Monday, June 15, 2009

Hellish Thoughts

As Sam Raimi's highly-touted Drag Me To Hell fades from movie theaters after three weeks in release, the question some are asking is why wasn't this wasn't a bigger hit. It's done well, sure, but not the kind of business that some had expected it to. After all, Drag rode into theaters on a near-unanimous wave of praise from both fans who had seen the film in its several showing at film festivals as well as from critics (it's listed at 93% fresh at Rotten Tomatoes). And yet it's done moderate business, at best - far less even than some other recent horror offerings that lack the same kind of pedigree. But while it doesn't seem right that a film as shoddy and graceless as The Unborn should out-perform Drag Me To Hell at the box office, all things considered it really shouldn't have been such a shock.

First of all, the timing of Drag's release was terrible. Even though horror in the summer isn't as iffy a proposition as some make it out to be, it's still not smart to open opposite the new Pixar film. That's a good way to get crushed right there. But the real problem is that when it comes to horror, Raimi's sensibilities are still too quirky for general audiences to roll with. What's seen as hilarious to Raimi fans just plays as corny to most people with the negative comments I heard about Drag being almost exclusively along the lines of "I couldn't tell whether it was supposed to be funny or scary!" Scream-type irony is pretty easy to recognize but Drag's brand of splatstick, veering wildly from gross-out gags to serious character moments, is more problematic. A movie like The Uninvited may be completely bland but it isn't confusing to anyone and some people do appreciate that - they don't have to wonder if they 'got' it.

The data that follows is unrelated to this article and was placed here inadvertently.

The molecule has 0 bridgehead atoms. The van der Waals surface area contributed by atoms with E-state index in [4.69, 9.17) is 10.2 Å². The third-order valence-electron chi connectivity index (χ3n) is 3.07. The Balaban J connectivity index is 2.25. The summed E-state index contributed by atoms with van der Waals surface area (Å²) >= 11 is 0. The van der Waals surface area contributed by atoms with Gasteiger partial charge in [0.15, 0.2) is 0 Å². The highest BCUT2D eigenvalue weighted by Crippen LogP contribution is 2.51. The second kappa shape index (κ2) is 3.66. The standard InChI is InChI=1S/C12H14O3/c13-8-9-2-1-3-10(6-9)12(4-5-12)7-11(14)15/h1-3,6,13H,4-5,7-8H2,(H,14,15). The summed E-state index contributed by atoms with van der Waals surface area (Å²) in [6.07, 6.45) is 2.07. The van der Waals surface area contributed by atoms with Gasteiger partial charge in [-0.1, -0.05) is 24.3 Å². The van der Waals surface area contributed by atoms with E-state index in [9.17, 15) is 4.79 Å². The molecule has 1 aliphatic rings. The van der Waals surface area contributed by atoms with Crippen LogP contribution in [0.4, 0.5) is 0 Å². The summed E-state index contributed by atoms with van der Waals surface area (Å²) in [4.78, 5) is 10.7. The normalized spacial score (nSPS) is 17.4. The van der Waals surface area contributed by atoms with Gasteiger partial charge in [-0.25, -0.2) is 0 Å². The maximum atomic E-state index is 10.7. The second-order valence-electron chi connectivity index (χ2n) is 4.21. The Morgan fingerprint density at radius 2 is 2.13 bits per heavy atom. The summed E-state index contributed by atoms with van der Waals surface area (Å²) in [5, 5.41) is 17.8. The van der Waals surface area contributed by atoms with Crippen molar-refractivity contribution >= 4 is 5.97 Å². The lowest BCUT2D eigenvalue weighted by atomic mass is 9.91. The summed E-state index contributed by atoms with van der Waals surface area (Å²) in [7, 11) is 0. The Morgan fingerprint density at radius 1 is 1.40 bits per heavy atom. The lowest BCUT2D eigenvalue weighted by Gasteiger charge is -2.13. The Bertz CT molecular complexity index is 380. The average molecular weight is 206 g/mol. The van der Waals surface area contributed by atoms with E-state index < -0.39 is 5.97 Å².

Of course, you'd think that the people who supposedly "get" Raimi - you know, horror fans - would've been out in full force to support Drag and ensure that Raimi's return to the genre cleaned up at the box office. But if you're waiting for horror fans to make a movie into a blockbuster, good luck with that. Whenever a film comes out that you might think would galvanize horror fans to show their support, it doesn't. Where were the fans at when Land of the Dead came out, or Grindhouse, or The Mist? No matter what you might think of those films, horror fans ought to have been storming the gates to check them out on opening weekend. Apparently, though, horror fans were feeling apathetic about the prospects of a new George Romero zombie film, a double-feature of exploitation films from Quentin Tarantino and Robert Rodrigeuz, and the long awaited adaptation of one of Stephen King's most popular novellas. I mean, even the fucking shitty Shutter remake made more than these films - so clearly catering to what horror fans say they want is a losing game.

Thankfully, even if Raimi's return to horror wasn't seen as an event outside of his fanbase, it didn't tank, either. And the fact that Raimi spent some of his Spider-Man clout adding one more cult favorite to his resume is damned cool.